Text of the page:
Community-based programming to promote gender equity, often delivered through community-based girl groups (CBGGs, sometimes called “safe spaces”), is increasing. However, evidence is weak on how CBGGs are implemented and their effect on adolescent girls’ health and well-being. The authors conducted a comprehensive literature review to identify relevant CBGG programs. They explored how programs with CBGGs were designed and their effects. They also identified questions that merit further research to inform programming to empower girls and advance their well-being. By critically reviewing impact evaluation evidence on CBGGs in LMICs, the authors aimed to answer 4 questions: 1) What design features do CBGGs with impact evaluations have? 2) What did those evaluations measure? 3) What were the program effects on girls? 4) What type of study designs generated which results? Conclusions: CBGG program evaluations found positive effects on girl-level outcomes that are independent of external factors, like gender norm attitudes, and suboptimal performance on health behavior and health status, which rely on other people and systems. This delivery model has promise for building girls’ assets. Complementary actions to engage girls’ social environments and structures are needed to change behaviors and health status.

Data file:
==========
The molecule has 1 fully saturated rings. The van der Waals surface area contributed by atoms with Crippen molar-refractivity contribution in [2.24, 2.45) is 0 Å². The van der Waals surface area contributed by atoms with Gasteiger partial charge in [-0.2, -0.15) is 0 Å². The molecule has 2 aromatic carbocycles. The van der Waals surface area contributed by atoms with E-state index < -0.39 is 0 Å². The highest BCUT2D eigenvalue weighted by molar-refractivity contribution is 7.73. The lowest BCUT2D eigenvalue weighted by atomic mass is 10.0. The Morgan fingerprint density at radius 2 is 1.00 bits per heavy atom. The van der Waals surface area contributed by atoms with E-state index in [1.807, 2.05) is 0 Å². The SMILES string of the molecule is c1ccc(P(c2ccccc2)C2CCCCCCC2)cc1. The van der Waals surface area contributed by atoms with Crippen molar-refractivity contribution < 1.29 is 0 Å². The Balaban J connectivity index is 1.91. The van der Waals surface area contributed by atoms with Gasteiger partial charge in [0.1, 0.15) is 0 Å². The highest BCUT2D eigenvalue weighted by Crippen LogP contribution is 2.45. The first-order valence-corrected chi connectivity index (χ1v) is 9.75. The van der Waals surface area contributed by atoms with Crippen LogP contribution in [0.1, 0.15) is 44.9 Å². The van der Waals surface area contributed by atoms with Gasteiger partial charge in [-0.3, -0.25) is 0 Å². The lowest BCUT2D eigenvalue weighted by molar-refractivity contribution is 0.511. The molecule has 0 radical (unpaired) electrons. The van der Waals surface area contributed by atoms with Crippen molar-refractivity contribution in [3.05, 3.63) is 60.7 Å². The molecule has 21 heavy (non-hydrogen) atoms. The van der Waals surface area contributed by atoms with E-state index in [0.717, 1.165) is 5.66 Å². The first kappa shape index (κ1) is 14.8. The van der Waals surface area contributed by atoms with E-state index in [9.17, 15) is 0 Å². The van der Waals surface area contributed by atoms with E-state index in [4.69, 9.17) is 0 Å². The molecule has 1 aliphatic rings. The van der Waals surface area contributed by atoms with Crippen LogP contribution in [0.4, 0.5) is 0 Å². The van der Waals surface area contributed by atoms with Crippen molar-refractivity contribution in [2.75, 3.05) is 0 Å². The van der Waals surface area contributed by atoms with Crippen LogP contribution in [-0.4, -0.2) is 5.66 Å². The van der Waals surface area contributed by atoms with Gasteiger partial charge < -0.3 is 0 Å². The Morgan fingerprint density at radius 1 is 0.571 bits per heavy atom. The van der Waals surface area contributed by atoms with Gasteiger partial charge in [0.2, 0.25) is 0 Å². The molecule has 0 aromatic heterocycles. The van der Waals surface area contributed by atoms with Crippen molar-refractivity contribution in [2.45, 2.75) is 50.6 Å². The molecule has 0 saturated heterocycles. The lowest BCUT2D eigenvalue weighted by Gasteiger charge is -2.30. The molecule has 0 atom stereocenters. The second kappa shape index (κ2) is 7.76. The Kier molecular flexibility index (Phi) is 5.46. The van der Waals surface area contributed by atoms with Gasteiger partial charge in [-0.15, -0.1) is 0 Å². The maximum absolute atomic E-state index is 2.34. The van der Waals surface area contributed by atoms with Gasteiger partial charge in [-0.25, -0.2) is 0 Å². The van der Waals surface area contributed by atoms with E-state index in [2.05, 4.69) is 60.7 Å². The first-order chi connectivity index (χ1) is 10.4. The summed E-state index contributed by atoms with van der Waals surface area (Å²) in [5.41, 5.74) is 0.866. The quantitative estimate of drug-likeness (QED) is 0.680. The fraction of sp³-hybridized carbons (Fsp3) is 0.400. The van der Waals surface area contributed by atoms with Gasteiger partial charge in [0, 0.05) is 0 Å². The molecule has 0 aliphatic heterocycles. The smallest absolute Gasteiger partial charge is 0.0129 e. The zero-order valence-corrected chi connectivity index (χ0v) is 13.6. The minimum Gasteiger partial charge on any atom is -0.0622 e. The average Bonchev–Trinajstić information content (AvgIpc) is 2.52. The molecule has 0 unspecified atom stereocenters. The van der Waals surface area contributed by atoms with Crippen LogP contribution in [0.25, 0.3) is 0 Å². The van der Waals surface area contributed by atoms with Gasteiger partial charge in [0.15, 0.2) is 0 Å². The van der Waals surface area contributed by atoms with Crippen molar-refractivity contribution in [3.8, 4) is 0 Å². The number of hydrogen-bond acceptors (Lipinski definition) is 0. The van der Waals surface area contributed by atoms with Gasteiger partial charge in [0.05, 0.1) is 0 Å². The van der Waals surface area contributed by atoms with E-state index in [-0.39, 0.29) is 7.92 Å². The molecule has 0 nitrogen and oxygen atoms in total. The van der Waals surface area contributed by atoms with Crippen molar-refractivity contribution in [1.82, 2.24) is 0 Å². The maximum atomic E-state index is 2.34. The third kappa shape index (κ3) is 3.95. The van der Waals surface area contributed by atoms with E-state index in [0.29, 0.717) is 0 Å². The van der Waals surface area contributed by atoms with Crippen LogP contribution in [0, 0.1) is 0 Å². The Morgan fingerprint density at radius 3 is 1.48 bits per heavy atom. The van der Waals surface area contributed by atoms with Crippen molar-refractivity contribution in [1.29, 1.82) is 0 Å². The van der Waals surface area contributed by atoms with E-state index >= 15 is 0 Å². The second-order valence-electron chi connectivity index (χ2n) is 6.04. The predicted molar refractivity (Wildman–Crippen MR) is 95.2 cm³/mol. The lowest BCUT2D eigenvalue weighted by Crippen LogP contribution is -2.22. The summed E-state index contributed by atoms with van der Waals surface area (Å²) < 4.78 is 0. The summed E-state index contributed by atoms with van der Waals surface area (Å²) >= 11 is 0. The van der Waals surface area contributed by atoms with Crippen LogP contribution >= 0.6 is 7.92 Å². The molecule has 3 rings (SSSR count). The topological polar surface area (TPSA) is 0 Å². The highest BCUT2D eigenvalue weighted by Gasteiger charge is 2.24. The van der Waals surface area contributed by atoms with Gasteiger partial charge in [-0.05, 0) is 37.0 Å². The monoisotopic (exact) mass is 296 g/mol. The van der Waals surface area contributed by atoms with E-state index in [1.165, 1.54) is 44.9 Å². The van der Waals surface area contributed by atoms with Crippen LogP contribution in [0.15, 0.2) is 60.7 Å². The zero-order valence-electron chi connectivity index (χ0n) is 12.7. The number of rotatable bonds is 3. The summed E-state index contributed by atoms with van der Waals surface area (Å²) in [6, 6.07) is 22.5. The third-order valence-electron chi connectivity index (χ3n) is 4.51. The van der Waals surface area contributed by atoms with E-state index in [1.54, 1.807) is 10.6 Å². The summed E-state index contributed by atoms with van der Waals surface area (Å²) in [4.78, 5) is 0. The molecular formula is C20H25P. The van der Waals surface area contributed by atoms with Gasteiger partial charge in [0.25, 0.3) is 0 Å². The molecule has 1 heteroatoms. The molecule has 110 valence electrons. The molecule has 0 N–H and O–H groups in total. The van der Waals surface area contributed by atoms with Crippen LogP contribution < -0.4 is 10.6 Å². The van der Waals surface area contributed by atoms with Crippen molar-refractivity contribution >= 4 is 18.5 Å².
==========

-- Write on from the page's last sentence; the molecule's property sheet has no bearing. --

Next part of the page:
Global Health: Science and Practice, vol. 8, no. 2
Record created by